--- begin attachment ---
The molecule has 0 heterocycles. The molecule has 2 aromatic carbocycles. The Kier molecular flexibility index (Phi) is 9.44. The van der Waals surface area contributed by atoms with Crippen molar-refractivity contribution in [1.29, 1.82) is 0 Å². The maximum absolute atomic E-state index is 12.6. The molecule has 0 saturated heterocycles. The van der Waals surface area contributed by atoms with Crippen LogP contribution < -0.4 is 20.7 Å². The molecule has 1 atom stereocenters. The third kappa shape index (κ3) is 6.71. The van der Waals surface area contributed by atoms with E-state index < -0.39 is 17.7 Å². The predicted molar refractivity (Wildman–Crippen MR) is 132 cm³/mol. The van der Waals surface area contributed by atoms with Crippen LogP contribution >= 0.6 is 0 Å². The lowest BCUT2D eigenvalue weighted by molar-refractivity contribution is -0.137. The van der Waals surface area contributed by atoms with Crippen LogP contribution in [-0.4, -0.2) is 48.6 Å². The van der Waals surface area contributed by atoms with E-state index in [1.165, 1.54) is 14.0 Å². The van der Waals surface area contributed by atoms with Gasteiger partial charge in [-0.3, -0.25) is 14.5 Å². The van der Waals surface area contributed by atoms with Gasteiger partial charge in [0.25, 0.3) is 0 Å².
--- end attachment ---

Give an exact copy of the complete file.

The molecule has 0 heterocycles. The molecule has 2 aromatic carbocycles. The Kier molecular flexibility index (Phi) is 9.44. The van der Waals surface area contributed by atoms with Crippen molar-refractivity contribution in [1.29, 1.82) is 0 Å². The maximum absolute atomic E-state index is 12.6. The molecule has 0 saturated heterocycles. The van der Waals surface area contributed by atoms with Crippen LogP contribution < -0.4 is 20.7 Å². The molecule has 1 atom stereocenters. The third kappa shape index (κ3) is 6.71. The van der Waals surface area contributed by atoms with E-state index < -0.39 is 17.7 Å². The predicted molar refractivity (Wildman–Crippen MR) is 132 cm³/mol. The van der Waals surface area contributed by atoms with Crippen LogP contribution >= 0.6 is 0 Å². The lowest BCUT2D eigenvalue weighted by molar-refractivity contribution is -0.137. The van der Waals surface area contributed by atoms with Crippen LogP contribution in [-0.4, -0.2) is 48.6 Å². The van der Waals surface area contributed by atoms with E-state index in [1.165, 1.54) is 14.0 Å². The van der Waals surface area contributed by atoms with Gasteiger partial charge in [-0.3, -0.25) is 14.5 Å². The van der Waals surface area contributed by atoms with Gasteiger partial charge in [0.25, 0.3) is 0 Å².